The Marketing Platform: The Writer’s Best Friend and Worst Nightmare

Modern Authors Need a Platform in Order to Get Published

PlatformUnless you are beyond doubt the best author in a century and all the stars align in your favor, a platform for a writer isn’t just a help: it’s a necessity. Let’s face it, anyone with a computer and the drive to sit in front of it can write a book these days. Technology has eliminated a monumental hurdle that kept would-be writers’ thoughts firmly in their heads. To compensate, technology has also made it possible for more books to be published every year. These two events would seem to cancel each other out, but unfortunately the sheer volume of work submitted to agents and publishers is staggering and technology hasn’t eliminated the need for a human being to read through all of it.

Because of the volume, agents and publishers are looking for excuses to say no. They’ll pick on anything to help them wade through the pile. What a platform can do for a writer is give an editor a reason to say yes.

What is a Platform?

For a writer, a platform is anything that puts your face or work in front of pairs of eyes. It can include any of the following “planks” and more:

  • Published Credits (articles, books etc.)
  • Newsletters/E-Newsletters
  • Podcasts
  • Blogs, V-logs, Forums (Yours or those you contribute to regularly)
  • Your Network
  • Mailing Lists (Yours and Those of Partners)
  • Regular Speaking Engagements or Classes You Teach
  • Publicity (Radio Spots, Interviews)
  • Your Educational Credentials
  • Book Tours, Talks, Signings

SPECIAL LINKS

My good friend and editor, Ally Peltier, has a marvelous article on platforms appearing in the April 2008 issue of Writer’s Digest. She’s a fantastic editor and a great person to work with.

For more on Ally and her editorial services, visit: ambitiousenterprises.com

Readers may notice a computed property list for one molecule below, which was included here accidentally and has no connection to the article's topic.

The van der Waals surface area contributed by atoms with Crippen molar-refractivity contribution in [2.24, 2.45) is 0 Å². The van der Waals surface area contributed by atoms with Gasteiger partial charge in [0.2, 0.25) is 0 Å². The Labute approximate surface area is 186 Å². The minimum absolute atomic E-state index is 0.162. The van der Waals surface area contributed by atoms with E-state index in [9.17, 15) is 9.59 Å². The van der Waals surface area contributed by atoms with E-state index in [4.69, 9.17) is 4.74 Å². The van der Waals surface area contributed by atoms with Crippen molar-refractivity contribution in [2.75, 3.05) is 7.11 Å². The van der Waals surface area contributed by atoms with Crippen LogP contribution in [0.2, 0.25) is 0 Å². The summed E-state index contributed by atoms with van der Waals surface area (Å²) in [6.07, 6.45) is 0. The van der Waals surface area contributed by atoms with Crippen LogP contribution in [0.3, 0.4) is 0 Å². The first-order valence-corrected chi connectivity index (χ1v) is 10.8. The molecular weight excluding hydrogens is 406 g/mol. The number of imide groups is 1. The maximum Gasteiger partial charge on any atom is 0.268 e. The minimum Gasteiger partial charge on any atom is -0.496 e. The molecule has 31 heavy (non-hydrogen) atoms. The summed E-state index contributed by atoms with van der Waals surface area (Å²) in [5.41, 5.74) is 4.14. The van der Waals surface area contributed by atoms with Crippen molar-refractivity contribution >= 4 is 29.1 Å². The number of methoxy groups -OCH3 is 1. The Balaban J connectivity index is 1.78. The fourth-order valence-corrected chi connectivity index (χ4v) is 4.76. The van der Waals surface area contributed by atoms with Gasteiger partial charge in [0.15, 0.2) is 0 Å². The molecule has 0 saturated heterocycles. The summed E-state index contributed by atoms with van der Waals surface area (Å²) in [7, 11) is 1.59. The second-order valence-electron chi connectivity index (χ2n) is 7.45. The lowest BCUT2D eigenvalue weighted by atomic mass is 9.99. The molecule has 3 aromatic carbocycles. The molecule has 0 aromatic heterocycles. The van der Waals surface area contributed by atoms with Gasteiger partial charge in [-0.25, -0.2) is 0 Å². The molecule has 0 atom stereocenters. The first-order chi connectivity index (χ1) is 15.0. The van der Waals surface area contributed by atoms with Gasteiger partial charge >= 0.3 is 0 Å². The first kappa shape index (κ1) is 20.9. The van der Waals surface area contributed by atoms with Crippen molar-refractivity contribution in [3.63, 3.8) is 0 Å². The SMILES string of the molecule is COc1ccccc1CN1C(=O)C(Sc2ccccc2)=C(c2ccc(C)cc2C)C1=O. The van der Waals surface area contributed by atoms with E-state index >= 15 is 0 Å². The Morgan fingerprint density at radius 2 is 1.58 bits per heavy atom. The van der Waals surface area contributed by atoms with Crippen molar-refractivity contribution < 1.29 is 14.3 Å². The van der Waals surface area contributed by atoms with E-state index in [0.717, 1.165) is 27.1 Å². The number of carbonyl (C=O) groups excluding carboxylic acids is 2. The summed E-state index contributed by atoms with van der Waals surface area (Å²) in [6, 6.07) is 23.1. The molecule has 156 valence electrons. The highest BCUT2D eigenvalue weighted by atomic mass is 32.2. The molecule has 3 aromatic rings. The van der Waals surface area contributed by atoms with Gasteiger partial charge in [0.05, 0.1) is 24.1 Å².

Your query letter should include at least an outline of a marketing plan and list any planks you have. Did I say “query letter should include?” Yes I did. Ideally, you’ll have been building your platform long before you finalized your book proposal. If you didn’t, you have some catching up to do.

Fiction Writers are Not Off the Hook

Nonfiction writers have a built-in focus for their platform building efforts: their topic. For that reason, nonfiction writers are expected to come with a platform of some sort. In most cases, you’re writing as an expert on your topic. What makes you an expert? If no one knows you’re an expert, focus on letting everyone know and you’ll be on your way.

Fiction writers have a tougher time. If you’ve made up the fantasy or science fiction world you’re writing in, no one is going to argue your expertise on the subject, but will anyone really care? Because of this, fiction authors haven’t been expected to come with a platform. Those days are over. Thankfully, you fiction writers tend to be very creative because you’re going to need every shred of creativity you can come up with to build your platform. Syndicated audio recordings, or podcasts, of works in progress or short stories have become very popular ways of building a following among the science fiction community in particular. Fortunately, since fiction tends to be a more general interest market than nonfiction, any pair of eyes will do. Therefore, you can build your platform on many different types of planks.

  • Participate in Genre Forums
  • Join Local and National Literary Organizations
  • Start a Blog or Teach Classes on Writing
  • Start a Blog About Your Day Job
  • Make Friends – Lots and Lots of Friends

No More Trolls

Writer NetworkingThe day of the eccentric author laboring in a secluded house on the seaside is over. Platform building means socialization and for a lot of authors that can be very scary. If you’re introverted and shy, you need to take some steps to get over it. As early as the 1960’s publishing houses were taking chances on authors with radio or TV appeal simply for their look. Think of your platform building as an opportunity to learn the social and presentation skills you need to be the next guest on Oprah—because you just might be.

Originally published on my Wordbress Blog, December 14, 2007.

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This entry was posted by on Friday, August 22, 2008.
Filed under: Articles, For Writers, Marketing
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